Today marks the 300th Anniversary of the Town Charter, a significant milestone in the history of Rochester, which would later be chartered as a city in 1891.
As a final act of office, Governor Samuel Shute issued the town charter of Rochester and three other towns on May 10, 1722.
According to Professor Patrick Connelly, Rochester was a key gateway to the north of the province and an important frontier buffer against incursion from the north by French and Indian forces. The ten-mile square, 64,000-acre territory protected the economic drivers of Dover, Portsmouth, Exeter, and Hampton at the beginning of the region’s settlement.
“The town’s natural resources fed indigenous inhabitants for hundreds of years and fueled timber and mast requirements of the growing colonies since the late 17th century,” said Connelly. “It is a matter of pride that all Rochesterites, current and past, recognize the importance of our town.”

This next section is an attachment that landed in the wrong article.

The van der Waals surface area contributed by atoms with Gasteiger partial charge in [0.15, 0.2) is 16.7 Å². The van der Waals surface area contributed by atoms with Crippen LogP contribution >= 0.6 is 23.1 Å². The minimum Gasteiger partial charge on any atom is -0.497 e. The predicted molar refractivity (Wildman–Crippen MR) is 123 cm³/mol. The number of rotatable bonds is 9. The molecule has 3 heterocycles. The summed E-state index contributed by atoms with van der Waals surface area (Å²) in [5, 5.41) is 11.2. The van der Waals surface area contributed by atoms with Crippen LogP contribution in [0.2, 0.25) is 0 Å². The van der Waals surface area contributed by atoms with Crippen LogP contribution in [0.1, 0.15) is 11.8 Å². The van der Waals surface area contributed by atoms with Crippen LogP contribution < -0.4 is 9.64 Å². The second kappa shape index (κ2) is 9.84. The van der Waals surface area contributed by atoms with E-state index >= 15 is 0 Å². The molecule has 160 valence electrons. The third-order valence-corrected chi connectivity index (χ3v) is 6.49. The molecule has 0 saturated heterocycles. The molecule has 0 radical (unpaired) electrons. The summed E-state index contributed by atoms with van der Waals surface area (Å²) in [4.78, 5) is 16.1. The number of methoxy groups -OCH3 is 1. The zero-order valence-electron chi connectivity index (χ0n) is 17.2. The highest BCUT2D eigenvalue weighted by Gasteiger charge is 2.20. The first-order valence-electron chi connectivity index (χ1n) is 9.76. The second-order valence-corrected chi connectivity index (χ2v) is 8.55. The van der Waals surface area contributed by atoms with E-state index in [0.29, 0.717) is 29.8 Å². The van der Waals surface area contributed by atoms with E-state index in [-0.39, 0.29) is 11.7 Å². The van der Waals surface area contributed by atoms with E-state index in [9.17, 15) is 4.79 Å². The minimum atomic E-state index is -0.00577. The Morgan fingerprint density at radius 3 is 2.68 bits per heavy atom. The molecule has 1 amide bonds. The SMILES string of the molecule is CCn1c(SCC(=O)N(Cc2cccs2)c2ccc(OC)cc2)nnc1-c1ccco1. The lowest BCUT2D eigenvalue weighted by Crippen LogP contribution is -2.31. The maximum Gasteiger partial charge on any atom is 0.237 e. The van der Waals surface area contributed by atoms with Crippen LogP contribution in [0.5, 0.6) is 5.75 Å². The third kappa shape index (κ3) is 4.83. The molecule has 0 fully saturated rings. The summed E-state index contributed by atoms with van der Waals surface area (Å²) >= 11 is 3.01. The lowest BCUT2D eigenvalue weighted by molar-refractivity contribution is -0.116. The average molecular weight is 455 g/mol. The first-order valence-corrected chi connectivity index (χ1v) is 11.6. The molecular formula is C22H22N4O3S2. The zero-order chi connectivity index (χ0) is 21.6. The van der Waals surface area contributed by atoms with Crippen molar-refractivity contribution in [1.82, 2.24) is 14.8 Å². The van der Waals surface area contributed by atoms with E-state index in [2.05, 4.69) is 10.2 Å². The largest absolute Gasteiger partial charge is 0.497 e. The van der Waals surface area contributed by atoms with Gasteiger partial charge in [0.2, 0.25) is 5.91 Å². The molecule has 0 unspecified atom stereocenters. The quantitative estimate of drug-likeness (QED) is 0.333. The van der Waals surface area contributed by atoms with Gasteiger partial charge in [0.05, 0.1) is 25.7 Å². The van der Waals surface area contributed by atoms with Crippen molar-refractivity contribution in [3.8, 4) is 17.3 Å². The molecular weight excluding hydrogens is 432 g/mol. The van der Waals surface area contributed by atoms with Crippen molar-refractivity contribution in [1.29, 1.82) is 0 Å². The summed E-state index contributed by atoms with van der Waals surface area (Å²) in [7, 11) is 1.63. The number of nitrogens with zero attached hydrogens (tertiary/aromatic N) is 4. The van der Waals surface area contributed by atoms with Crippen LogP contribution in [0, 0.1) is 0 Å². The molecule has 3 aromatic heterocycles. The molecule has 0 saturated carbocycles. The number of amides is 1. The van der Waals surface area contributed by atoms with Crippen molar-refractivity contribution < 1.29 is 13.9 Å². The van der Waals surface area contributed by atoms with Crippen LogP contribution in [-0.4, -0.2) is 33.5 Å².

The City of Rochester will celebrate the 300th Anniversary of the Town Charter during the Fireworks Show in July 2022. Vendors will be encouraged to use the “300th Anniversary” as a theme.
In addition, Mayor Paul Callaghan plans to form a mayoral ad-hoch committee to begin planning a city-wide celebration to commemorate the 300th Anniversary of Rochester’s settlement in 2028. Public input and involvement will be welcomed.
Mayor Callaghan will announce more official details regarding the upcoming Fireworks Show during his remarks at the next City Council meeting on Tuesday, May 17 at 6pm.